She intertwines mystery, love, and relationships to capture the interest of her readers. She writes about the daily struggle to survive in a country where society is damaged by war and corruption. Her novels have at least one obstacle to overcome where the main character must show strong will in order to battle their obstacles; however, sometimes it is easier for them to do so with help from a loved one. In an interview with Jaime Manrique she recounted how her father read her stories from these authors.
She explains that these authors are ones that are concerned with the dignity of others, the ability to show empathy even though times are tough, and "the solidarity and ironbound links of clan. This novel speaks of President Belisario Betancur and her own struggle with death threats and 5 years of exile. Because she was involved in negotiating peace between the two groups in , this gives a firsthand account of what was going on and how everyone was going to change the world.
The group starts their lives on the island until the revolution and World War I leave them without any supplies. Restrepo based this novel on a true story. After four decades only a few men are still living. Restrepo uses a singular narrative with interruptions from others. Family hierarchy, destruction of sudden wealth, and the difference between fact and fiction are the issues that arise in this novel. She uses religion and comedy in this novel, unlike her traditional tragic novels.
She falls in love with the angel, but ends up realizing that she wants a common man as a soul mate, not an angel. Multiple things happen that cause people to speculate that this angel is real.
Chaos breaks out and the novel has folkloric, feminist, spiritual and political themes in it. She is in charge of La Catunga, the place where employees of the Tropical Oil Company "visit" prostitutes. Sayonara falls in love with two workers—Sacramento, whom she loves only as a brother, and Payanes as a lover.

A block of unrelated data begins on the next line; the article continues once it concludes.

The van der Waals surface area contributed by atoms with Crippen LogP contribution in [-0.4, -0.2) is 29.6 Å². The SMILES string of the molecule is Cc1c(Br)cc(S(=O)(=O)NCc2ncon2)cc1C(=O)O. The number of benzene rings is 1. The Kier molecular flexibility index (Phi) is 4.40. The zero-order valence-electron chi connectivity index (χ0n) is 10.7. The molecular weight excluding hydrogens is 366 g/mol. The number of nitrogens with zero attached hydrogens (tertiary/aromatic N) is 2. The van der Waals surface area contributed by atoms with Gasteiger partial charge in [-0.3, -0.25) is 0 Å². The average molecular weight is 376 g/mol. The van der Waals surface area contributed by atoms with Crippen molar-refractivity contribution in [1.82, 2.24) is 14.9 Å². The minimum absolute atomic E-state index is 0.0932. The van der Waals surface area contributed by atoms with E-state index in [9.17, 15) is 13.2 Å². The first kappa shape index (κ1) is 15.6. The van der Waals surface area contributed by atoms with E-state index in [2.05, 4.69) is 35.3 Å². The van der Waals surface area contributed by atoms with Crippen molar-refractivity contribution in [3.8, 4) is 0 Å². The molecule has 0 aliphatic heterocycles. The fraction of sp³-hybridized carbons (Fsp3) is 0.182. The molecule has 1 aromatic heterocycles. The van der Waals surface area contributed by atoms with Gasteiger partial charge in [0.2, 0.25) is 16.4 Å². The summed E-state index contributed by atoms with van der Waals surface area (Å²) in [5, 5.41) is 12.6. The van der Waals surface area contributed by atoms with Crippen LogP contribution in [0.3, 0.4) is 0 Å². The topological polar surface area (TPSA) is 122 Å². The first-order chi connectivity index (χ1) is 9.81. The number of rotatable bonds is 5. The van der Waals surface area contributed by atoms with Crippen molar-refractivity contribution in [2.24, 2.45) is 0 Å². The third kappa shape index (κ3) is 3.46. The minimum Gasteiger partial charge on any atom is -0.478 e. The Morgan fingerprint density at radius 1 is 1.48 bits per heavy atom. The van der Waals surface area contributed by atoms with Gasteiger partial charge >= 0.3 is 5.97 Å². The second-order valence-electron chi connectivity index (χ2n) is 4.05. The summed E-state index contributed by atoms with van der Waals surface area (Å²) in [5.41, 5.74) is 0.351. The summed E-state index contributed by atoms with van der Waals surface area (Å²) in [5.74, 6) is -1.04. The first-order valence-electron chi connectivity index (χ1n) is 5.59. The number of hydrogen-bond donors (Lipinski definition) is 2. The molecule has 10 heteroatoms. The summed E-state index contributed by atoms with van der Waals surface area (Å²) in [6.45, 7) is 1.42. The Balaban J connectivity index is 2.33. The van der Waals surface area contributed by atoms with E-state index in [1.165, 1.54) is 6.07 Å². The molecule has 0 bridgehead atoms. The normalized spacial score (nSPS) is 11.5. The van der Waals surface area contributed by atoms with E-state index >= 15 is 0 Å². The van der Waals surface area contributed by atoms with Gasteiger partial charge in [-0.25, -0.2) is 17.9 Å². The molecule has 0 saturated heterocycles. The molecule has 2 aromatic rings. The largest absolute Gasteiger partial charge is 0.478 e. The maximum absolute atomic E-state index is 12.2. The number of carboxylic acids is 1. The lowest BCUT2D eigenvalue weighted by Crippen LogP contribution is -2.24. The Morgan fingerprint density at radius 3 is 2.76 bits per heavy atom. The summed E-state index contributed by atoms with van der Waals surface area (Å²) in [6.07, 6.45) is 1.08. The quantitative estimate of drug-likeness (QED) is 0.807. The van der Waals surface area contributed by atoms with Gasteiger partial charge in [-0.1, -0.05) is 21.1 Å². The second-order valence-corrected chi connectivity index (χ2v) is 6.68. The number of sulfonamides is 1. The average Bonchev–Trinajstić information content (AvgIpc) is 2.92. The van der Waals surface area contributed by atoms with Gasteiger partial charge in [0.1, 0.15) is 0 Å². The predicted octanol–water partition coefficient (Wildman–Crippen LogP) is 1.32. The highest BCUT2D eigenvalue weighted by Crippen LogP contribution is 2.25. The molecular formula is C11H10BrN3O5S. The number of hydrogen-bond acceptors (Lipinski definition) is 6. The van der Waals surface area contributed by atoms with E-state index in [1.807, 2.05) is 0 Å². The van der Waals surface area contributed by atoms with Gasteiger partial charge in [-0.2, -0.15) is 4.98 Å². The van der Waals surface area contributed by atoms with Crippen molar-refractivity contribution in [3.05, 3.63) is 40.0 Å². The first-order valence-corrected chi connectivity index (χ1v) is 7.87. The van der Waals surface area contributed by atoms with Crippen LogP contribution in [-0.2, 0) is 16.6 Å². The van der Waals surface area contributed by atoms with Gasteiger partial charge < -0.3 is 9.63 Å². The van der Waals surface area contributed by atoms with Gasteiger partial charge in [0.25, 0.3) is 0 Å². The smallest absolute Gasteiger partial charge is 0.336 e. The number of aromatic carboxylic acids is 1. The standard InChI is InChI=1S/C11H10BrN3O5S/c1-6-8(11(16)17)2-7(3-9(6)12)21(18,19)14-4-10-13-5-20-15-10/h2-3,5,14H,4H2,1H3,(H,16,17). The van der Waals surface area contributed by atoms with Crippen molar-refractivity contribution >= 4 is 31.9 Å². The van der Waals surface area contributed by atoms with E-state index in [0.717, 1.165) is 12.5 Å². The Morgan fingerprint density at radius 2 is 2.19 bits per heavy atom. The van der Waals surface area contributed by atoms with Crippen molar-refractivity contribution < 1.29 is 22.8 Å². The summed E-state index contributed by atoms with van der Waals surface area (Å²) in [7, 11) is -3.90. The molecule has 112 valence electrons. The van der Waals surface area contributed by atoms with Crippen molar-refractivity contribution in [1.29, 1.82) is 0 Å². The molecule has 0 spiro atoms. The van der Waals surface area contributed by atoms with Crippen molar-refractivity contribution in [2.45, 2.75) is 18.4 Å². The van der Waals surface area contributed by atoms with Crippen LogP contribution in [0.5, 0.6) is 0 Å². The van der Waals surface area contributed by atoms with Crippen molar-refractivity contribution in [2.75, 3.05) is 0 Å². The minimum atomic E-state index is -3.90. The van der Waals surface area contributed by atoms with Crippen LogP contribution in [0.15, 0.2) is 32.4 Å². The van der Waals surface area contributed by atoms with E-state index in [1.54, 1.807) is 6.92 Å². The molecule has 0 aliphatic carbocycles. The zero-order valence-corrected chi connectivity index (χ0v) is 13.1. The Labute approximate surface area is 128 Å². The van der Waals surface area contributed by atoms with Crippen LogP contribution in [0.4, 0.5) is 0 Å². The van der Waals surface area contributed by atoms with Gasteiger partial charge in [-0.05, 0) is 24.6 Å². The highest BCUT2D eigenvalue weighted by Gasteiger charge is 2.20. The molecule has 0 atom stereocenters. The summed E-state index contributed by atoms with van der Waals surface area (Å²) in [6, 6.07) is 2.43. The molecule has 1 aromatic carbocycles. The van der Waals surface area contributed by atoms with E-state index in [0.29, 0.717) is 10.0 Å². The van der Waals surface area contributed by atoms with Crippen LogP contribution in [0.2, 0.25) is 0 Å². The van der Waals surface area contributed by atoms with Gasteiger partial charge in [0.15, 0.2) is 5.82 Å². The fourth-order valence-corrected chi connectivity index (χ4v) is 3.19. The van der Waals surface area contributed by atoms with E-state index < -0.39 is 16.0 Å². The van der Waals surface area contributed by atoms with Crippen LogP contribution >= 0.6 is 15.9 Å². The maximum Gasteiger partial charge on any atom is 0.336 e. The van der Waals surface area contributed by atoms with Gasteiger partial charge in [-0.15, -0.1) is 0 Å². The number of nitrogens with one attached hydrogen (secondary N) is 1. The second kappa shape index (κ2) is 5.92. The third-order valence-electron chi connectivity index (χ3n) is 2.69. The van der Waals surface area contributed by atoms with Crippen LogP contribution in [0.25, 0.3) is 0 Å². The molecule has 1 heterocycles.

However, Payanes is married and Sacramento wants to save Sayonara from prostitution. Her love story surfaces through the townspeople and the journalistic style that the narrator takes. She offers room and board to one of the men, named Three Sevens, and falls in love with him. However, she must compete with the woman Three Sevens is searching for—Matilde Lina, the woman who saved and raised him. The two were forced apart during the Little War when he was only a teenager and he is now desperately trying to find her.
This is the beginning of a love triangle that takes place during a time when people are forced to relocate and can only search for a "promise land. They fall in love on a trip to Egypt but are soon forced apart by their parents. They begin secretly talking and eventually meet again. Restrepo shows that love is true even if it is forbidden. While he searches for answers to save Agustina, he learns vague secrets about her past.
The main characters are Lorenza, a Colombian, and Mateo, her son. At the same time, Lorenza recounts to Mateo both the stories of the split between her and Ramon as well as their love story. The novel shows the differences between the worldview of the characters and attempts to paint a picture from the inside of the movement of those who were resisting the dictatorship.
Set in the United States. She won the Grinzane Cavour Prize in Italy for best foreign fiction in In she won the Guggenheim Foundation Fellowship.
Resumen De La Multitud Errante ensayos y trabajos de investigación
Early life[ edit ] Laura Restrepo is the older of two sisters. Her grandfather was self-educated and spoke six languages. Her father left school age of 13 to go out to work before becoming a businessman. According to Restrepo, her father would take her and her mother with him on his business travels and they never stayed long enough in one place to attend a full year of school. Once she attended a public school in California for only one day because her father took the family somewhere else the next day.
La multitud errante de Laura Restrepo
La multitud errante - Laura Restrepo